Acoso escolar: La administración se pasa la pelota en el patio mientras el alumnado se queda castigado sin derechos

1Este artículo fue publicado en eldiario.es

Hoy Amnistía Internacional lanza su primer informe a nivel mundial sobre el acoso escolar. Y se centra en España.

El acoso escolar entre iguales, entre compañeros y compañeras de escuela, se define como una forma de agresión o de hostigamiento de carácter físico, verbal o relacional, que es deliberada, se repite en el tiempo y se basa en un desequilibrio de poder.

El acoso escolar pone en riesgo el disfrute de los derechos de niños y niñas, como el derecho a no sufrir violencia, el derecho a la no discriminación, a la educación o a la salud, todos ellos reconocidos en el derecho internacional. Independientemente de que un niño o niña vaya a un centro público, concertado o enteramente privado, los poderes públicos tienen la obligación de protegerles.

A lo largo de año y medio, Amnistía Internacional ha hablado con 125 personas entre adolescentes, madres y padres, profesores/as, directoras/as de centros, orientadores/as, inspectores/as educativos, asociaciones de padres y madres, y representantes sindicales, entre otros. Este informe ve la luz principalmente gracias a estas personas. Continue reading “Acoso escolar: La administración se pasa la pelota en el patio mientras el alumnado se queda castigado sin derechos”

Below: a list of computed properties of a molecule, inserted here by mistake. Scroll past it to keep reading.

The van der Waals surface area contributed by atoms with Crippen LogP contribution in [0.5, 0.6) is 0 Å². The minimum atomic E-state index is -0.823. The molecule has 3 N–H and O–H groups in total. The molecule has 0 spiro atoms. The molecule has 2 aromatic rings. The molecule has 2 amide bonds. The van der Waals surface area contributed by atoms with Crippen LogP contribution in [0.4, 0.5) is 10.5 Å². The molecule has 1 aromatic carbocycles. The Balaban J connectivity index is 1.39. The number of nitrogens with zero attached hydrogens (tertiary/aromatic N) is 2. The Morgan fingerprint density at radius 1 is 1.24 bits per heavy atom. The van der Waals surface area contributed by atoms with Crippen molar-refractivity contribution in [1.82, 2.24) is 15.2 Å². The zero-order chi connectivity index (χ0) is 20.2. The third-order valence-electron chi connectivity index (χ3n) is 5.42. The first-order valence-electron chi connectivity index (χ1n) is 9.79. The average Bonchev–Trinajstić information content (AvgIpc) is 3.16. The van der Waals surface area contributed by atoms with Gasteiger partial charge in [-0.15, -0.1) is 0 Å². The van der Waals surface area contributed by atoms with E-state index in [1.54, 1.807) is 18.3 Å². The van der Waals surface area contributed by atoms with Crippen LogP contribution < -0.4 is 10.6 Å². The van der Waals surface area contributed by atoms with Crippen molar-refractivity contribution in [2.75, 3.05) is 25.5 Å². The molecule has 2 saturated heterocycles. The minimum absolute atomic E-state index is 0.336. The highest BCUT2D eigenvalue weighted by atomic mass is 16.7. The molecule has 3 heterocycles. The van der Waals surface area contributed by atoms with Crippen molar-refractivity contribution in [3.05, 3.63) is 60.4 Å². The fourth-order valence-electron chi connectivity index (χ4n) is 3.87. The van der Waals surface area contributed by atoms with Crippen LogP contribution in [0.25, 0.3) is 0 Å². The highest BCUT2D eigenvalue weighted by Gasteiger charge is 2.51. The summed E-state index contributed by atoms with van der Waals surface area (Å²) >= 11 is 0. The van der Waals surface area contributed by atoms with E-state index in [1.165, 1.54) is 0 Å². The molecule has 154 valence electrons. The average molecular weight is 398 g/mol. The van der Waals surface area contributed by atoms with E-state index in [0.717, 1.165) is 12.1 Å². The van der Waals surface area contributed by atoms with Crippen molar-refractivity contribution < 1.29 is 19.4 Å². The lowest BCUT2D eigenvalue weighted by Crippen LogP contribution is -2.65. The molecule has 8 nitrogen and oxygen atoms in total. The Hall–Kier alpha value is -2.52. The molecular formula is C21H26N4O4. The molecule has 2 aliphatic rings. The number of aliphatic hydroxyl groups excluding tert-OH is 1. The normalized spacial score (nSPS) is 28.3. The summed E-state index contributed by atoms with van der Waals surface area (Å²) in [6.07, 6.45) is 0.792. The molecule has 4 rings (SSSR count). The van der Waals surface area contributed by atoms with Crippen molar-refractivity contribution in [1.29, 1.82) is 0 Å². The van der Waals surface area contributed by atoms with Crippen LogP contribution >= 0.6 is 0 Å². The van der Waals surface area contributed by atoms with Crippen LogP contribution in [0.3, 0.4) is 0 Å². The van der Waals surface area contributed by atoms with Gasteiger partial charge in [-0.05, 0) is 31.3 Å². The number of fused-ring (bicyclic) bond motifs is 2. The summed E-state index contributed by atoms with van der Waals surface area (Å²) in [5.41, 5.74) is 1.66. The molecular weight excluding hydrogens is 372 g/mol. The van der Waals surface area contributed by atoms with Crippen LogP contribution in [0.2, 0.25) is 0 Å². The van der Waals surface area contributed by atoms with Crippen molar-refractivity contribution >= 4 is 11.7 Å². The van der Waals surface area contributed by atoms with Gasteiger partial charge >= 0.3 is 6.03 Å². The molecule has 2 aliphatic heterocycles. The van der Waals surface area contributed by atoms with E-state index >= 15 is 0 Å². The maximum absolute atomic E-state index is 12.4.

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Philip Alston’s Austerity Report Must Be A Turning Point For Social Justice In Britain

Koldo Casla & Daniel Willis

Published in The Huffington Post first.

Professor Alston said “austerity could easily have spared the poor, if the political will had existed to do so”. We need a radical change to establish the sort of society we want to become.

Continue reading “Philip Alston’s Austerity Report Must Be A Turning Point For Social Justice In Britain”

The socio-economic duty: A powerful idea hidden in plain sight in the Equality Act

This article was published in Oxford Human Rights Blog.

Section 1 of the Equality Act 2010 asks public authorities to actively consider the way in which their policies and their most strategic decisions can increase or decrease inequalities. I am talking about the socio-economic duty. However, successive governments since 2010 have failed to commence it, to bring it to life in technical terms, which means that public authorities are not technically bound by Section 1. Continue reading “The socio-economic duty: A powerful idea hidden in plain sight in the Equality Act”